Some criticisms

Critics of this technology in the classroom say that answering multiple choice questions is not good training for critical thinking. Another potential problem is cost. Some instructors say the time spent on administering ARS questions would be better spent covering more material. Several studies mention these criticisms but say that most instructors who use them believe the feedback leads them to shape their lectures differently and that clickers are a net benefit to instruction.


There are several types of audience response systems. Infrared and radio frequency systems rely on handsets wirelessly connected to a computer, usually running a Powerpoint presentation or other software that presents the questions and answers on a screen for all to see. At universities where clickers are extensively used, students may be required to buy their own individual hand-held units. In these cases, they are assigned unique numbers and can be used to record class attendance or even to administer quizzes or exams. Some universities instead have a box of clickers in classrooms where they are used, and students can either be assigned their own units or use them randomly for anonymous responses.

Clickers cost about $20 to $60 apiece and come in bundles with a central unit and software to link with the presenter’s presentation software. For conferences and other one-time events, packages can be rented for upwards of $5 per participant.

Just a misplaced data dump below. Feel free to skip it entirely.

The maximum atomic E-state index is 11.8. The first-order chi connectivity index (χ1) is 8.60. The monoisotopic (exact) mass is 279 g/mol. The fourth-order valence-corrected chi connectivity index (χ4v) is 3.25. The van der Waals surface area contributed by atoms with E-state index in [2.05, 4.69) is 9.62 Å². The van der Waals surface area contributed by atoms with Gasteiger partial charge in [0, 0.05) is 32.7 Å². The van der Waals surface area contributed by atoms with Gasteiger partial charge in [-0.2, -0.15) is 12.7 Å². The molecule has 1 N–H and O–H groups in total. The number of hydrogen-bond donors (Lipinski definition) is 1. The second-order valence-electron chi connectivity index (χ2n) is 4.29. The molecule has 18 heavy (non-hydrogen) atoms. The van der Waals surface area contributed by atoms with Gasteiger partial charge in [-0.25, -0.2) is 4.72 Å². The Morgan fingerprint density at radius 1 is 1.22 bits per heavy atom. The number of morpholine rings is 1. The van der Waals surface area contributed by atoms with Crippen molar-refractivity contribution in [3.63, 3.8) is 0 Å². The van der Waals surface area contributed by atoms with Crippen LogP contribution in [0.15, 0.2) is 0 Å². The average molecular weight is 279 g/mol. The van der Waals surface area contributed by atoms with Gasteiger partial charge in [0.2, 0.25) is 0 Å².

ARS via mobile phones does away with the clickers themselves, connecting group members to the group leader’s presentation via their own mobile phones and instant messaging (SMS) technology. This trend away from place-based computing and toward use of personal mobile phones for a variety of educational purposes is part of a broader trend called m-learning. ARS delivered by Internet requires all users to have a computer with wireless internet connection and operate through a browser, rather than actual clickers.

Judicious use

According to Derek Bruff of Vanderbilt University, who has published a book called “Teaching with Classroom Response Systems,” the way in which clickers are used is critically important to how useful they are. For example, facilitators who want to use them must plan ahead. They must write appropriate questions and insert them into their presentations. Bruff says that it is not very useful to merely interrupt a lecture every 15 minutes to ask students to repeat what they have just heard—the questions must require students to use the new information to think through a question themselves before answering. The same rule applies to professional development or conference settings, and possibly even more so: it is well known that adult education is more effective when the learners believe the lesson is relevant to them, and clickers can help facilitators to be aware of whether participants believe that it is. If the majority are not, there is a chance to redirect the presentation, perhaps by asking additional questions.

References & Resources: 

Caldwell, J. (2007). Clickers in the large classroom: Current research and best-practice tips. CBE-Life Sciences Education , 9-20.

“Students who use ‘Clickers’ Score Better on Physics Tests” – Ohio State University

Bruff, D (2008). Teaching with classroom response systems: Creative active learning environments. Jossey Bass

Author(s), Presenter(s): 
CYFERNet Technology Team